Wednesday, January 26, 2011

PoliticsCongo: Civil War: Rebel coalition formed in the Kivus region

Christian Science Monitor [jan26,2k11] 

More bad news from Africa.  Jason Stearns, an expert on the Great Lakes region of Black Africa, reports:

Rwanda, Burundi and the Democratic Republic of the Congo met in Kigali [DRC] last week to discuss the military situation in the eastern Congo. At the end of the meeting, they alleged that a new coalition of rebel groups had formed in the Kivus region, including such unlikely allies such as the FPLC, Mai-Mai Sheka, FDLR, Mai-Mai Yakutumba and FDLR-Soki.

  • Bent Mboyo

  • DRC's president 
  • (38 years old)
  • has expressed a desire for a life-time term in office.  

  • To secure this, presumably, he would have to engineer an amendment to DR Congo's constitution.  

  • Presidential and legislative elections are scheduled for 

  • "DRC's Kabila wants life presidency" by Prof. Bent Mboyo Ndombo Francis

Some sources familiar with the closed-door meeting suggest that the three countries were not just sharing information. Allegedly, new joint military operations on Congolese soil are being discussed. Congo Siasa reported a possible joint operation between the Congolese and Rwandan armies in November, but talk of such a plan subsided as tensions within the CNDP decreased; most importantly, the Congolese government decided not to move ex-CNDP units out of the Kivus, the CNDP political party joined the ruling AMP coalition and some ex-CNDP military ranks were confirmed. The massive recruitment drive Gen. Bosco Ntaganda had carried out between September and December relented somewhat, although some forced recruitment continues.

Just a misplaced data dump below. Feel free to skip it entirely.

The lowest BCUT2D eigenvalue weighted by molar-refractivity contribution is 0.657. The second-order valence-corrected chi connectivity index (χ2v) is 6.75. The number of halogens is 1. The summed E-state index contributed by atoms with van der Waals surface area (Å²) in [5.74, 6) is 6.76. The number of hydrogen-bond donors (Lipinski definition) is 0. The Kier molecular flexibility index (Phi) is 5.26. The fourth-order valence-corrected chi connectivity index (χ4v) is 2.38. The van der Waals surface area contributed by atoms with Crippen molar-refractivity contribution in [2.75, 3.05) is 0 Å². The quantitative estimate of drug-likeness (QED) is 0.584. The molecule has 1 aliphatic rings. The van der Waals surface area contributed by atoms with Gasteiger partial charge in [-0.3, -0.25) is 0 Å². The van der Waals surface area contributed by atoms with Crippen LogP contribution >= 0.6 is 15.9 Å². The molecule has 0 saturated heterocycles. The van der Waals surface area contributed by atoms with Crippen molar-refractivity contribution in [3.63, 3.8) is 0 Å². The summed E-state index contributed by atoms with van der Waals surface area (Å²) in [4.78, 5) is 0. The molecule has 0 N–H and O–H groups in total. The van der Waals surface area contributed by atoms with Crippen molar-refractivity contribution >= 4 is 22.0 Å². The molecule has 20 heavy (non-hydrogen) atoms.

Those, like me, who desire peace in Africa will be waiting a long time before that elusive condition blossoms in the perennially conflict-ridden Democratic Republic of Congo, a land-locked country in the centre of the subSaharan vastness of the continent.  The alleged cross-over of ''two Rwandan dissidents, Col. Patrick Karegeya and Gen. Kayumba Nyamwasa'' is especially disappointing to those who monitor developments in DRC.
-- Politicarp

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